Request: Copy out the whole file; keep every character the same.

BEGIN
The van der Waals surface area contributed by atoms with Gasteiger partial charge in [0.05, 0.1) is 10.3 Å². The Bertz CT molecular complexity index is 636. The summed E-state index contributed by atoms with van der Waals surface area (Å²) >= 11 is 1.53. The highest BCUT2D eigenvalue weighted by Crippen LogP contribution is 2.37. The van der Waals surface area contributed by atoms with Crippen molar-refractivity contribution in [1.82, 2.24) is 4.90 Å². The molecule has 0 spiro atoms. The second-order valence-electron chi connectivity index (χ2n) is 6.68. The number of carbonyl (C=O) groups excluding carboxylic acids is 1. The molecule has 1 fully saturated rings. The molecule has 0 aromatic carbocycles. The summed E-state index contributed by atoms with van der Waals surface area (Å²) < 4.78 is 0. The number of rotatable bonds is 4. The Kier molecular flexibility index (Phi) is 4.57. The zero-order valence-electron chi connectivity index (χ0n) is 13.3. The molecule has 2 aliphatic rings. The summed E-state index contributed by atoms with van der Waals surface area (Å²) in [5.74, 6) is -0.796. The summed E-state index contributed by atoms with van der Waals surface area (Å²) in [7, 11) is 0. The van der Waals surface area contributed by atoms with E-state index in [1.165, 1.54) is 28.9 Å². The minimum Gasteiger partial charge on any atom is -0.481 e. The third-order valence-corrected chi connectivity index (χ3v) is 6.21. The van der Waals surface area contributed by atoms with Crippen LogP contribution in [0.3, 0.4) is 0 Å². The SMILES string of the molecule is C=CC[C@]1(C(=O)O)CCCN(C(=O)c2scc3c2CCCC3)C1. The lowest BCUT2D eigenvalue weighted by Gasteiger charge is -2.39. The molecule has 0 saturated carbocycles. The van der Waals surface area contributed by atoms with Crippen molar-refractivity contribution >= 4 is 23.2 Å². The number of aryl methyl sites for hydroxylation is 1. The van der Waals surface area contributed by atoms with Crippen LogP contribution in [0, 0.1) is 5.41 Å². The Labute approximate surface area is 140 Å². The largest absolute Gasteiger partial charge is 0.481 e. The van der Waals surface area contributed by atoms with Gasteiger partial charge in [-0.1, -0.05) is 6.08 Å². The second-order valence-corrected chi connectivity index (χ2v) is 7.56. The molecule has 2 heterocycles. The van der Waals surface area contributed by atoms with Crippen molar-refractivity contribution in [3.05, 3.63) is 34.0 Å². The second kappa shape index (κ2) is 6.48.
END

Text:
The van der Waals surface area contributed by atoms with Gasteiger partial charge in [0.05, 0.1) is 10.3 Å². The Bertz CT molecular complexity index is 636. The summed E-state index contributed by atoms with van der Waals surface area (Å²) >= 11 is 1.53. The highest BCUT2D eigenvalue weighted by Crippen LogP contribution is 2.37. The van der Waals surface area contributed by atoms with Crippen molar-refractivity contribution in [1.82, 2.24) is 4.90 Å². The molecule has 0 spiro atoms. The second-order valence-electron chi connectivity index (χ2n) is 6.68. The number of carbonyl (C=O) groups excluding carboxylic acids is 1. The molecule has 1 fully saturated rings. The molecule has 0 aromatic carbocycles. The summed E-state index contributed by atoms with van der Waals surface area (Å²) < 4.78 is 0. The number of rotatable bonds is 4. The Kier molecular flexibility index (Phi) is 4.57. The zero-order valence-electron chi connectivity index (χ0n) is 13.3. The molecule has 2 aliphatic rings. The summed E-state index contributed by atoms with van der Waals surface area (Å²) in [5.74, 6) is -0.796. The summed E-state index contributed by atoms with van der Waals surface area (Å²) in [7, 11) is 0. The van der Waals surface area contributed by atoms with E-state index in [1.165, 1.54) is 28.9 Å². The minimum Gasteiger partial charge on any atom is -0.481 e. The third-order valence-corrected chi connectivity index (χ3v) is 6.21. The van der Waals surface area contributed by atoms with Crippen LogP contribution in [0.3, 0.4) is 0 Å². The SMILES string of the molecule is C=CC[C@]1(C(=O)O)CCCN(C(=O)c2scc3c2CCCC3)C1. The lowest BCUT2D eigenvalue weighted by Gasteiger charge is -2.39. The molecule has 0 saturated carbocycles. The van der Waals surface area contributed by atoms with Crippen molar-refractivity contribution >= 4 is 23.2 Å². The number of aryl methyl sites for hydroxylation is 1. The van der Waals surface area contributed by atoms with Crippen LogP contribution in [0, 0.1) is 5.41 Å². The Labute approximate surface area is 140 Å². The largest absolute Gasteiger partial charge is 0.481 e. The van der Waals surface area contributed by atoms with Gasteiger partial charge in [-0.1, -0.05) is 6.08 Å². The second-order valence-corrected chi connectivity index (χ2v) is 7.56. The molecule has 2 heterocycles. The van der Waals surface area contributed by atoms with Crippen molar-refractivity contribution in [3.05, 3.63) is 34.0 Å². The second kappa shape index (κ2) is 6.48.